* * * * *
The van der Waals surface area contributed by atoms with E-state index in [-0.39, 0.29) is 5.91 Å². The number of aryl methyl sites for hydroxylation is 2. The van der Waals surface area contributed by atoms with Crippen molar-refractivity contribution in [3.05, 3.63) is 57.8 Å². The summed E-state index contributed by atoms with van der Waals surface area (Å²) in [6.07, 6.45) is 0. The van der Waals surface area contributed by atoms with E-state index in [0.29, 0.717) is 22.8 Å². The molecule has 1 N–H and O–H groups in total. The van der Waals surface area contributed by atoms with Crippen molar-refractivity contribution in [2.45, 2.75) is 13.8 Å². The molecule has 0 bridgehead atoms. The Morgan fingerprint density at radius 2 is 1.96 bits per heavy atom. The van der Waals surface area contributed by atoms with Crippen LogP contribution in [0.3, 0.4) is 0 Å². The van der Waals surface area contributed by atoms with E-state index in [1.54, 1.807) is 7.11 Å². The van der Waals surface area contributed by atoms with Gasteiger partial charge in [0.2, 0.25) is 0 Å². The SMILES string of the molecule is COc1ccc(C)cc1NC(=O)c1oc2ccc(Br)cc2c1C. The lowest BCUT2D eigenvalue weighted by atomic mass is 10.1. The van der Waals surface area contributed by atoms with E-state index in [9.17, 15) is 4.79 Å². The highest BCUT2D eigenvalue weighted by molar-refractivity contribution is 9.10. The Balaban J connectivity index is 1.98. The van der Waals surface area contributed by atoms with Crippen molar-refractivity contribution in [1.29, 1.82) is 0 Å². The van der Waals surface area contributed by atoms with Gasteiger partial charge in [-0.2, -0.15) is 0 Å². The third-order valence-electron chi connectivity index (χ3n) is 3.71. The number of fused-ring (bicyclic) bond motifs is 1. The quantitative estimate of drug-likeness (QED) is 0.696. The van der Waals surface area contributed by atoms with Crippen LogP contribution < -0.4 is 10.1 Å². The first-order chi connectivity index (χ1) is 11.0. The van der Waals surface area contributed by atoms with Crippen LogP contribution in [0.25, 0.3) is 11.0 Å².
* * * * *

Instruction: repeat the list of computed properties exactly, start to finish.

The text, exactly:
The van der Waals surface area contributed by atoms with E-state index in [-0.39, 0.29) is 5.91 Å². The number of aryl methyl sites for hydroxylation is 2. The van der Waals surface area contributed by atoms with Crippen molar-refractivity contribution in [3.05, 3.63) is 57.8 Å². The summed E-state index contributed by atoms with van der Waals surface area (Å²) in [6.07, 6.45) is 0. The van der Waals surface area contributed by atoms with E-state index in [0.29, 0.717) is 22.8 Å². The molecule has 1 N–H and O–H groups in total. The van der Waals surface area contributed by atoms with Crippen molar-refractivity contribution in [2.45, 2.75) is 13.8 Å². The molecule has 0 bridgehead atoms. The Morgan fingerprint density at radius 2 is 1.96 bits per heavy atom. The van der Waals surface area contributed by atoms with Crippen LogP contribution in [0.3, 0.4) is 0 Å². The van der Waals surface area contributed by atoms with E-state index in [1.54, 1.807) is 7.11 Å². The van der Waals surface area contributed by atoms with Gasteiger partial charge in [0.2, 0.25) is 0 Å². The SMILES string of the molecule is COc1ccc(C)cc1NC(=O)c1oc2ccc(Br)cc2c1C. The lowest BCUT2D eigenvalue weighted by atomic mass is 10.1. The van der Waals surface area contributed by atoms with E-state index in [9.17, 15) is 4.79 Å². The highest BCUT2D eigenvalue weighted by molar-refractivity contribution is 9.10. The Balaban J connectivity index is 1.98. The van der Waals surface area contributed by atoms with Crippen molar-refractivity contribution in [1.29, 1.82) is 0 Å². The van der Waals surface area contributed by atoms with Gasteiger partial charge in [-0.2, -0.15) is 0 Å². The third-order valence-electron chi connectivity index (χ3n) is 3.71. The number of fused-ring (bicyclic) bond motifs is 1. The quantitative estimate of drug-likeness (QED) is 0.696. The van der Waals surface area contributed by atoms with Crippen LogP contribution < -0.4 is 10.1 Å². The first-order chi connectivity index (χ1) is 11.0. The van der Waals surface area contributed by atoms with Crippen LogP contribution in [0.25, 0.3) is 11.0 Å².